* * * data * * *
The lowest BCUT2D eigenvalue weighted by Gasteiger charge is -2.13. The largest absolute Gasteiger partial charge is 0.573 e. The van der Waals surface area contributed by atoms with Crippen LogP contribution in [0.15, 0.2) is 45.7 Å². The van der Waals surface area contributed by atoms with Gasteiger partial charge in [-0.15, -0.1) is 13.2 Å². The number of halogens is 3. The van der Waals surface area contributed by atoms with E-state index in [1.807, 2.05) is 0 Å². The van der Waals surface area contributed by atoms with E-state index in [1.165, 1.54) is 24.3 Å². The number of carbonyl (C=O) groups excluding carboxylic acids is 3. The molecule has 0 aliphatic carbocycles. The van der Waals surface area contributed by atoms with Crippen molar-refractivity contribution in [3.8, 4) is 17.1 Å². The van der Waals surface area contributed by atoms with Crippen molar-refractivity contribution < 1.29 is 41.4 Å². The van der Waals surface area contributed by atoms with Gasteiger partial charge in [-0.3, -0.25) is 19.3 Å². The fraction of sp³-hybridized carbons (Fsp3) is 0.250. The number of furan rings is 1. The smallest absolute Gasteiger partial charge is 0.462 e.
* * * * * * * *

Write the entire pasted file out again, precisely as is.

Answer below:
The lowest BCUT2D eigenvalue weighted by Gasteiger charge is -2.13. The largest absolute Gasteiger partial charge is 0.573 e. The van der Waals surface area contributed by atoms with Crippen LogP contribution in [0.15, 0.2) is 45.7 Å². The van der Waals surface area contributed by atoms with Gasteiger partial charge in [-0.15, -0.1) is 13.2 Å². The number of halogens is 3. The van der Waals surface area contributed by atoms with E-state index in [1.807, 2.05) is 0 Å². The van der Waals surface area contributed by atoms with E-state index in [1.165, 1.54) is 24.3 Å². The number of carbonyl (C=O) groups excluding carboxylic acids is 3. The molecule has 0 aliphatic carbocycles. The van der Waals surface area contributed by atoms with Crippen molar-refractivity contribution in [3.8, 4) is 17.1 Å². The van der Waals surface area contributed by atoms with Crippen molar-refractivity contribution < 1.29 is 41.4 Å². The van der Waals surface area contributed by atoms with Gasteiger partial charge in [-0.3, -0.25) is 19.3 Å². The fraction of sp³-hybridized carbons (Fsp3) is 0.250. The number of furan rings is 1. The smallest absolute Gasteiger partial charge is 0.462 e.